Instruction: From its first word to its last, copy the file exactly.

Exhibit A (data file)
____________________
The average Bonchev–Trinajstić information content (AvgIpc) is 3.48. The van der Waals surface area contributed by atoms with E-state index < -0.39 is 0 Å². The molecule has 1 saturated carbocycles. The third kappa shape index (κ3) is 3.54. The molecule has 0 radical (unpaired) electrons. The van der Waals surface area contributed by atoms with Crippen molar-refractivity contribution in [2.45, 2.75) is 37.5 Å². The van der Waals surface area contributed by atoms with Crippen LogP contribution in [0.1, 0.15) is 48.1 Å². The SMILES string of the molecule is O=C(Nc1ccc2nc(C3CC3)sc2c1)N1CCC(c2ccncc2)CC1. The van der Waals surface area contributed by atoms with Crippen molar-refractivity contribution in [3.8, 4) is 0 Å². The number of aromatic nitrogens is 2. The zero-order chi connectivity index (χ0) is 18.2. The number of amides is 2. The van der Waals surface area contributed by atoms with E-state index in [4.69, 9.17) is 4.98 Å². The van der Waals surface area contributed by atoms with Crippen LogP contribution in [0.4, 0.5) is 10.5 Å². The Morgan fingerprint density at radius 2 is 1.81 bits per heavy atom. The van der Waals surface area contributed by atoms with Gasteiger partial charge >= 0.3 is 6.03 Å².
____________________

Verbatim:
The average Bonchev–Trinajstić information content (AvgIpc) is 3.48. The van der Waals surface area contributed by atoms with E-state index < -0.39 is 0 Å². The molecule has 1 saturated carbocycles. The third kappa shape index (κ3) is 3.54. The molecule has 0 radical (unpaired) electrons. The van der Waals surface area contributed by atoms with Crippen molar-refractivity contribution in [2.45, 2.75) is 37.5 Å². The van der Waals surface area contributed by atoms with Crippen LogP contribution in [0.1, 0.15) is 48.1 Å². The SMILES string of the molecule is O=C(Nc1ccc2nc(C3CC3)sc2c1)N1CCC(c2ccncc2)CC1. The van der Waals surface area contributed by atoms with Crippen molar-refractivity contribution in [3.8, 4) is 0 Å². The number of aromatic nitrogens is 2. The zero-order chi connectivity index (χ0) is 18.2. The number of amides is 2. The van der Waals surface area contributed by atoms with E-state index in [4.69, 9.17) is 4.98 Å². The van der Waals surface area contributed by atoms with Crippen LogP contribution in [0.4, 0.5) is 10.5 Å². The Morgan fingerprint density at radius 2 is 1.81 bits per heavy atom. The van der Waals surface area contributed by atoms with Gasteiger partial charge >= 0.3 is 6.03 Å².